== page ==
It’s a common question during the early design phase of large mechanical systems: Is open- or closed-loop cooling equipment better suited for this project?
When it comes to modern heat-rejection technology, both open- and closed-loop cooling equipment provide a distinct set of advantages for engineers, installers, and building owners. The specific cooling needs of the application, along with the physical parameters of the installation site, budgetary considerations, and environmental goals, should ultimately determine the type of system that’s best-suited and specified.
With very real concerns about the higher water consumption of open-loop systems, closed-loop cooling technology is gaining broader appeal every year. When properly designed for commercial or industrial process cooling loads, both system types can offer unparalleled energy efficiency, reliability, and longevity.
Determining which system is best suited to a certain application is a task left for specifying engineers and others who are intimately familiar with the needs of the property.
Whether open- or closed-loop heat rejection equipment is specified, engineers should strongly consider selecting equipment that is Cooling Technology Institute (CTI)-certified.
The most prevalent type of large-scale heat rejection equipment in use today is the open-loop cooling tower. These systems are known for their expansive range in available capacities and configurations, reasonable first-costs, and energy efficiency. However, there are several trade-offs when compared to closed-circuit alternatives. Among the largest compromises with open-loop technology are water consumption and the level of maintenance and water treatment required.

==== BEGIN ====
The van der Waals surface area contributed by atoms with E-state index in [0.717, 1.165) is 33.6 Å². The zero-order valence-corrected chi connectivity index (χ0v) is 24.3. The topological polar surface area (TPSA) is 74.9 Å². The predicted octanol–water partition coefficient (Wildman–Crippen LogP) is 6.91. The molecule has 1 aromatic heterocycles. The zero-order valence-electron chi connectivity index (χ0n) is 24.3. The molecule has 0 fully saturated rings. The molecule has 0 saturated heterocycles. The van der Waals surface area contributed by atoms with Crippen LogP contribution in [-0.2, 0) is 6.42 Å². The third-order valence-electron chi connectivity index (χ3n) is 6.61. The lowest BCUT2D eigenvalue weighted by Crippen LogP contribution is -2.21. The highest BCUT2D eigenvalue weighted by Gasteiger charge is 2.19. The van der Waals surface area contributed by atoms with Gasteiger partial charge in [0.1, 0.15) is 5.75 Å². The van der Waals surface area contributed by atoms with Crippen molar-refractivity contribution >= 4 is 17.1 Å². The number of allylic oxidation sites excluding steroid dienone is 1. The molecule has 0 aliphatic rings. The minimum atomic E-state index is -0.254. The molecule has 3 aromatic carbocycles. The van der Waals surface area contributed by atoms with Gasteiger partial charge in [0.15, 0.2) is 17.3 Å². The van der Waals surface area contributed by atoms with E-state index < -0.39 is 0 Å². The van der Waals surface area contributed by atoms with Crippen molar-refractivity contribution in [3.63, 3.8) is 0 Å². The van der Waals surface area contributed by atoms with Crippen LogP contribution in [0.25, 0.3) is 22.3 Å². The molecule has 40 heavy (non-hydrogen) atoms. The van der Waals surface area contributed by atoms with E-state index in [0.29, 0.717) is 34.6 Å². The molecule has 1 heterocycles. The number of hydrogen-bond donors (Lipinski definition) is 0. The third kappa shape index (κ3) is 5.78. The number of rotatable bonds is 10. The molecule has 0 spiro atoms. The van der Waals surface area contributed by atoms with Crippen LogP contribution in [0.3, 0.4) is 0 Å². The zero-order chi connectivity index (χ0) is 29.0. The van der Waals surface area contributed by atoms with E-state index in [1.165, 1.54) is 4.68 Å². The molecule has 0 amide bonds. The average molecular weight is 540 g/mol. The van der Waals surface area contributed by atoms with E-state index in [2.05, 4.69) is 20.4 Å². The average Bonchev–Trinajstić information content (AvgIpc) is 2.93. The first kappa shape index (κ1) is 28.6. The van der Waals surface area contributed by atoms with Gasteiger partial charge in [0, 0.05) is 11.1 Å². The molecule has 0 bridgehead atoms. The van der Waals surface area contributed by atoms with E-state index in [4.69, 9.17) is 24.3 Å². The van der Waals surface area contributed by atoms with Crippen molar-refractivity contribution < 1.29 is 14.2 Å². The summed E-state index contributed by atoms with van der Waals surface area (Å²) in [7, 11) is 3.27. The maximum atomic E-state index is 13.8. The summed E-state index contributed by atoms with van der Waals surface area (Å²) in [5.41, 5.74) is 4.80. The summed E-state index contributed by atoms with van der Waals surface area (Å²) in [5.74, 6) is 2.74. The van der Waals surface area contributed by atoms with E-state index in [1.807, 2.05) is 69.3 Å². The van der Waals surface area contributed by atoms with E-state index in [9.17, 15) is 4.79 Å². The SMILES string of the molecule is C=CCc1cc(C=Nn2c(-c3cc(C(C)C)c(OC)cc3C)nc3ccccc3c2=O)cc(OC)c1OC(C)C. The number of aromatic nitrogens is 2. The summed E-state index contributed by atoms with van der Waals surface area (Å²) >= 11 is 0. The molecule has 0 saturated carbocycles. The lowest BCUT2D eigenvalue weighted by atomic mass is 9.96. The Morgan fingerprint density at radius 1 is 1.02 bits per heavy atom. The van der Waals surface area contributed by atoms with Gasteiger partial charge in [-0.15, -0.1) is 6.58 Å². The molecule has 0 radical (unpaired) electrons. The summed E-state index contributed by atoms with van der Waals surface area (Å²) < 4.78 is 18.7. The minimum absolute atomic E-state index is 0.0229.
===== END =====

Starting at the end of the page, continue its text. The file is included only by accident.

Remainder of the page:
With open-loop equipment, process fluid enters the top of the cooling tower and flows over the fill (or heat transfer media). At this point, the process water is open to outdoor air and any contaminants present in the atmosphere. Falling from the fill, water collects in a basin before returning to the facility’s cooling loop.
Due to airborne pollutants, incoming contaminants from the makeup water supply, and the presence of absorbed oxygen, proper maintenance of all equipment in the loop is critical. This also heightens the importance of water/fluid filtration and treatment. If the process water in the basin of the open tower is not properly treated, filtrated, and maintained, the energy efficiency of the system will be reduced over time due to scaled and/or fouled heat exchangers and chiller tubes.